B.C. cities split on steering future to Uber or reformed taxis

Communities 'held hostage' and 'begging for change' from new transportation technology, UBCM hears

Uber Canada public policy manager Michael van Hemmen

Uber Canada public policy manager Michael van Hemmen

Municipal delegates grappled with whether to support existing taxi companies and their efforts to modernize or ride-matching juggernaut Uber in a forum on the issue at the Union of B.C. Municipalities convention Tuesday.

The debate pitched those who fear the transportation app will destroy taxi industry jobs and suck away profits versus those who argued its technology better serves passengers who too often are left without usable on-demand transportation.

Maple Ridge Coun. Gordy Robson, a former taxi company businessman himself, said taxi firms don’t care how effectively local residents are served.

“In our community, we’re being held hostage,” he said, adding people can’t get a cab late at night or early in the morning.

“They don’t come out. Under the Uber system, it does,” Robson said. “It’s affecting our restaurants, it’s affecting our bars and it’s putting our kids at risk. And for God’s sake, somebody should do something.”

Robson spoke after Saanich Coun. Fred Haynes argued there’s little difference in the degree of risk to the community between under-regulated Uber drivers and unregulated dental or medical practitioners.

“I don’t think there should be ride sharing until we fully understand those risks,” said Haynes, who portrayed Uber as the bringer of a Bladerunner-like dystopic future.

Langley Township Coun. Angie Quaale took issue with that and said her community is “begging” for change.

“It’s not 1982 when Bladerunner was made,” Quaale said. “I’m not sure when this conversation changed to be referring to Uber and ride sharing as disruptive technology, instead of innovative technology.”

Vancouver Coun. Geoff Meggs said he doubts municipalities that want to defend existing taxi service can simply draw a line in the sand and keep Uber out indefinitely, adding the best option is to encourage the existing taxi industry to innovate.

He said he remains concerned about the ride-matching app’s use of surge pricing that gives users no consistency in what they pay for a ride and whether Uber drivers will accommodate disabled passengers.

While the province just released findings from an initial round of consultation on potential ride-sharing reform, Meggs said it has so far left a “policy vacuum” and given little sign of how it intends to proceed.

“We’re paralyzed right at the moment because the province doesn’t have a policy framework that would answer any of these questions in an effective way.”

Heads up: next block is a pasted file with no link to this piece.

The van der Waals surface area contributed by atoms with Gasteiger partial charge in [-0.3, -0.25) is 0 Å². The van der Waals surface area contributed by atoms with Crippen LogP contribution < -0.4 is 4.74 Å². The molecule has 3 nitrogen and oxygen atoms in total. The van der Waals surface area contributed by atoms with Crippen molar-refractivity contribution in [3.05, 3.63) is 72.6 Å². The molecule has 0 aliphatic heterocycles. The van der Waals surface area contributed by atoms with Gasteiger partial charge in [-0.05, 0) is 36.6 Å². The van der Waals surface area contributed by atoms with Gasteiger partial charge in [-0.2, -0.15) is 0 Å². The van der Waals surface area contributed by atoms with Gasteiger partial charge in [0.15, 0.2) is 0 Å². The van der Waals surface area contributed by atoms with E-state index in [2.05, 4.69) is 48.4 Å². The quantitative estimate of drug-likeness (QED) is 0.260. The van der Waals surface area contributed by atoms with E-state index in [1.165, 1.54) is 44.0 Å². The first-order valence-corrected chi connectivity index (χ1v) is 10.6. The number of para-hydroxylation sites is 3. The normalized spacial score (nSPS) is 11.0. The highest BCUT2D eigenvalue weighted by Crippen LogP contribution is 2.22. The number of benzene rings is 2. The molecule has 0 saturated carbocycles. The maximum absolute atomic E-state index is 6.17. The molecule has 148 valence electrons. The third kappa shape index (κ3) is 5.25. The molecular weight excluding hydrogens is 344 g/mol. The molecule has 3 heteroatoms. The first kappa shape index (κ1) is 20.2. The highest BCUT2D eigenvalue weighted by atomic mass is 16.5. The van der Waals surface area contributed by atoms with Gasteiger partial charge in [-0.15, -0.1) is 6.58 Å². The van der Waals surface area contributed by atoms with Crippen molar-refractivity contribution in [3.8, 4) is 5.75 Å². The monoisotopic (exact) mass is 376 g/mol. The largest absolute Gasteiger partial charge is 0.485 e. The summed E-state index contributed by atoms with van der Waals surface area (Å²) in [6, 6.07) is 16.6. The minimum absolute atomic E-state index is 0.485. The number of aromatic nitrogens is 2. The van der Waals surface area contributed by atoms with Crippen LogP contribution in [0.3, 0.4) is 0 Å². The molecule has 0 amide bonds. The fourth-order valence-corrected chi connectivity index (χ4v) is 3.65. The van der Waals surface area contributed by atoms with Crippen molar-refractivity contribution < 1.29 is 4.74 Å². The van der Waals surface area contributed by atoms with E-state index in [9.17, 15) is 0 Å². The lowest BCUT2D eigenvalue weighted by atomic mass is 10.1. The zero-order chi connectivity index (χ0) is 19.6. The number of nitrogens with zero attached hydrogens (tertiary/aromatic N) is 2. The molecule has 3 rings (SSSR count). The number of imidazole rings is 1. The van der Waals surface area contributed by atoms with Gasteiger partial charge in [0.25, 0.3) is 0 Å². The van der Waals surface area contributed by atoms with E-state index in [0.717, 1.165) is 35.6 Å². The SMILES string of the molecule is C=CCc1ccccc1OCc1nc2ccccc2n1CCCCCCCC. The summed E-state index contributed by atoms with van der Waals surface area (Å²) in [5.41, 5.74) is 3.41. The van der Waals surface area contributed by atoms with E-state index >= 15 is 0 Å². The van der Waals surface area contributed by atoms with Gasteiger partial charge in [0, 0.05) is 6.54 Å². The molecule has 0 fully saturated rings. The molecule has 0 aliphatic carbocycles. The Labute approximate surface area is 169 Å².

The forum also heard from two taxi industry representatives, who touted efforts to roll out an e-cab app that also allows passengers to book from their phones.

They also highlighted concerns under the Uber model from the adequacy of insurance to whether drivers are adequately vetted for safety – there have been high-profile allegations of sex assaults involving Uber drivers.

Michael van Hemmen, Uber Canada’s public policy manager, said after one recent “unfortunate” incident in Toronto the company knew precisely which driver was involved because customer and driver are matched by the technology.

He said there’s no such assurance when someone is drunk, uses a taxi, but may not even remember after an incident which taxi company they used, let alone the driver.

Fernie Coun. Jon Levesque said he’s trying to weigh the merits of Uber, and whether it could offer a much-needed transportation option for small rural areas, where taxi service may be very limited or non-existant. He noted Fernie is on the verge of losing its local shuttle to and from the ski hill.

Meggs said the Uber debate has been unfortunately dominated by complaints of lack of cabs in downtown Vancouver after the bars close and Levesque’s concern highlighted the “burning problem” of insufficient public transit in rural B.C. and the potential for car-sharing to fill the gap.

He said the most obvious problem area is the Highway of Tears in northern B.C., where the government has moved to launch a basic bus service in response to the long-running series of murders of young women hitchhiking there.

Communities Minister Peter Fassbender, who is leading the government review of ride-sharing, noted the dynamic in an area like Metro Vancouver is far different from communities like Golden or Castlegar, where “you’ve got one company with two cars.”

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